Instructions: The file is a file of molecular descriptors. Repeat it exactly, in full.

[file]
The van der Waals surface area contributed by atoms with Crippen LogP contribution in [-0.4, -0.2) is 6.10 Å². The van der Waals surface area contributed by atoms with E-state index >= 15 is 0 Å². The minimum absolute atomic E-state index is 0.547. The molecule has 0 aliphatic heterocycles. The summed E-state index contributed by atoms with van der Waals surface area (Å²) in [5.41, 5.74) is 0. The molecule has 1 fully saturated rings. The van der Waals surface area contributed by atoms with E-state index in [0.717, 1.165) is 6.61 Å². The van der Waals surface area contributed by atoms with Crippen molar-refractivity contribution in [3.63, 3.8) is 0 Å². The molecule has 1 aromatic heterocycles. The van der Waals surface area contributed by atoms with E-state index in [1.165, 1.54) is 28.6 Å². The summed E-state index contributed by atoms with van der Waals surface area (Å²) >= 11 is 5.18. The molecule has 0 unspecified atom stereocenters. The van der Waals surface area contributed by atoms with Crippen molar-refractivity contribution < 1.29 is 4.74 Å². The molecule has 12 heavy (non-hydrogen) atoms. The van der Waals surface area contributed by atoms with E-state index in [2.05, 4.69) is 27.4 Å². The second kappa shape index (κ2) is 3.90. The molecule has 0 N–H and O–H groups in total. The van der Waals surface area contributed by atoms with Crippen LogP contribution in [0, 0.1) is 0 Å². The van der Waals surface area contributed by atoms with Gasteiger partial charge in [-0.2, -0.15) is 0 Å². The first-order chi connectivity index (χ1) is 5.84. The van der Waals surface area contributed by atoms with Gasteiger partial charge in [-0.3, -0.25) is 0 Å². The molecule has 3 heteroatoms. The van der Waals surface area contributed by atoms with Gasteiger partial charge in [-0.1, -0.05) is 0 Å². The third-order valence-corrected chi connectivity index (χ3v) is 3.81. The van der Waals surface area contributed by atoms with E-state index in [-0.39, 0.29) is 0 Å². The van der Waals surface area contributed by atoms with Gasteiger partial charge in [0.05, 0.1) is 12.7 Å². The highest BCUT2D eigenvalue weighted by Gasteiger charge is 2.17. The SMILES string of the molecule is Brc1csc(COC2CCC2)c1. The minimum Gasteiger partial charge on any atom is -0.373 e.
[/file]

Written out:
The van der Waals surface area contributed by atoms with Crippen LogP contribution in [-0.4, -0.2) is 6.10 Å². The van der Waals surface area contributed by atoms with E-state index >= 15 is 0 Å². The minimum absolute atomic E-state index is 0.547. The molecule has 0 aliphatic heterocycles. The summed E-state index contributed by atoms with van der Waals surface area (Å²) in [5.41, 5.74) is 0. The molecule has 1 fully saturated rings. The van der Waals surface area contributed by atoms with E-state index in [0.717, 1.165) is 6.61 Å². The van der Waals surface area contributed by atoms with Crippen molar-refractivity contribution in [3.63, 3.8) is 0 Å². The molecule has 1 aromatic heterocycles. The van der Waals surface area contributed by atoms with E-state index in [1.165, 1.54) is 28.6 Å². The summed E-state index contributed by atoms with van der Waals surface area (Å²) >= 11 is 5.18. The molecule has 0 unspecified atom stereocenters. The van der Waals surface area contributed by atoms with Crippen molar-refractivity contribution < 1.29 is 4.74 Å². The molecule has 12 heavy (non-hydrogen) atoms. The van der Waals surface area contributed by atoms with E-state index in [2.05, 4.69) is 27.4 Å². The second kappa shape index (κ2) is 3.90. The molecule has 0 N–H and O–H groups in total. The van der Waals surface area contributed by atoms with Crippen LogP contribution in [0, 0.1) is 0 Å². The van der Waals surface area contributed by atoms with Gasteiger partial charge in [-0.2, -0.15) is 0 Å². The first-order chi connectivity index (χ1) is 5.84. The van der Waals surface area contributed by atoms with Gasteiger partial charge in [-0.3, -0.25) is 0 Å². The molecule has 3 heteroatoms. The van der Waals surface area contributed by atoms with Gasteiger partial charge in [-0.1, -0.05) is 0 Å². The third-order valence-corrected chi connectivity index (χ3v) is 3.81. The van der Waals surface area contributed by atoms with E-state index in [-0.39, 0.29) is 0 Å². The van der Waals surface area contributed by atoms with Gasteiger partial charge in [0.05, 0.1) is 12.7 Å². The highest BCUT2D eigenvalue weighted by Gasteiger charge is 2.17. The SMILES string of the molecule is Brc1csc(COC2CCC2)c1. The minimum Gasteiger partial charge on any atom is -0.373 e.